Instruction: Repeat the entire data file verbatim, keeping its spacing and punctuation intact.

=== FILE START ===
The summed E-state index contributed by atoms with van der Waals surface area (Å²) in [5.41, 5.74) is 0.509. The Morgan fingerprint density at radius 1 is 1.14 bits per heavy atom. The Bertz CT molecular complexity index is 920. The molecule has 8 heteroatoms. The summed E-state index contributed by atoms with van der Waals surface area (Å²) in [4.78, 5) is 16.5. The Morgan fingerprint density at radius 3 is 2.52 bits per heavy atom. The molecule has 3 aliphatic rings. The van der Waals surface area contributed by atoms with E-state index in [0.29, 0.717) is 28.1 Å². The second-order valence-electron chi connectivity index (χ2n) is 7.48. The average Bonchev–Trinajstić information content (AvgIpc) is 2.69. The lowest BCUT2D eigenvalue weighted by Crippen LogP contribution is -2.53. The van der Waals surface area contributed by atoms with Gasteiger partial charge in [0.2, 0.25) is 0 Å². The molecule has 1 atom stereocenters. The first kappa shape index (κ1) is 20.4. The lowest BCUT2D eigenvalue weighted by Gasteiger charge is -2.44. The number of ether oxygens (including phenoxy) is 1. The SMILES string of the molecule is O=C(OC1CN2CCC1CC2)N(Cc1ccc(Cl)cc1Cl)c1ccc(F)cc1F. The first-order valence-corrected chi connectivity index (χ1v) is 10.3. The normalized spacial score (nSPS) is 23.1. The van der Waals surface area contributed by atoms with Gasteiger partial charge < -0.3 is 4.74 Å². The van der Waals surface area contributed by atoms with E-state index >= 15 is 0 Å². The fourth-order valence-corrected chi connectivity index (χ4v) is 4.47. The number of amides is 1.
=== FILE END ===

The summed E-state index contributed by atoms with van der Waals surface area (Å²) in [5.41, 5.74) is 0.509. The Morgan fingerprint density at radius 1 is 1.14 bits per heavy atom. The Bertz CT molecular complexity index is 920. The molecule has 8 heteroatoms. The summed E-state index contributed by atoms with van der Waals surface area (Å²) in [4.78, 5) is 16.5. The Morgan fingerprint density at radius 3 is 2.52 bits per heavy atom. The molecule has 3 aliphatic rings. The van der Waals surface area contributed by atoms with E-state index in [0.29, 0.717) is 28.1 Å². The second-order valence-electron chi connectivity index (χ2n) is 7.48. The average Bonchev–Trinajstić information content (AvgIpc) is 2.69. The lowest BCUT2D eigenvalue weighted by Crippen LogP contribution is -2.53. The van der Waals surface area contributed by atoms with Gasteiger partial charge in [0.2, 0.25) is 0 Å². The molecule has 1 atom stereocenters. The first kappa shape index (κ1) is 20.4. The lowest BCUT2D eigenvalue weighted by Gasteiger charge is -2.44. The number of ether oxygens (including phenoxy) is 1. The SMILES string of the molecule is O=C(OC1CN2CCC1CC2)N(Cc1ccc(Cl)cc1Cl)c1ccc(F)cc1F. The first-order valence-corrected chi connectivity index (χ1v) is 10.3. The normalized spacial score (nSPS) is 23.1. The van der Waals surface area contributed by atoms with Gasteiger partial charge < -0.3 is 4.74 Å². The van der Waals surface area contributed by atoms with E-state index >= 15 is 0 Å². The fourth-order valence-corrected chi connectivity index (χ4v) is 4.47. The number of amides is 1.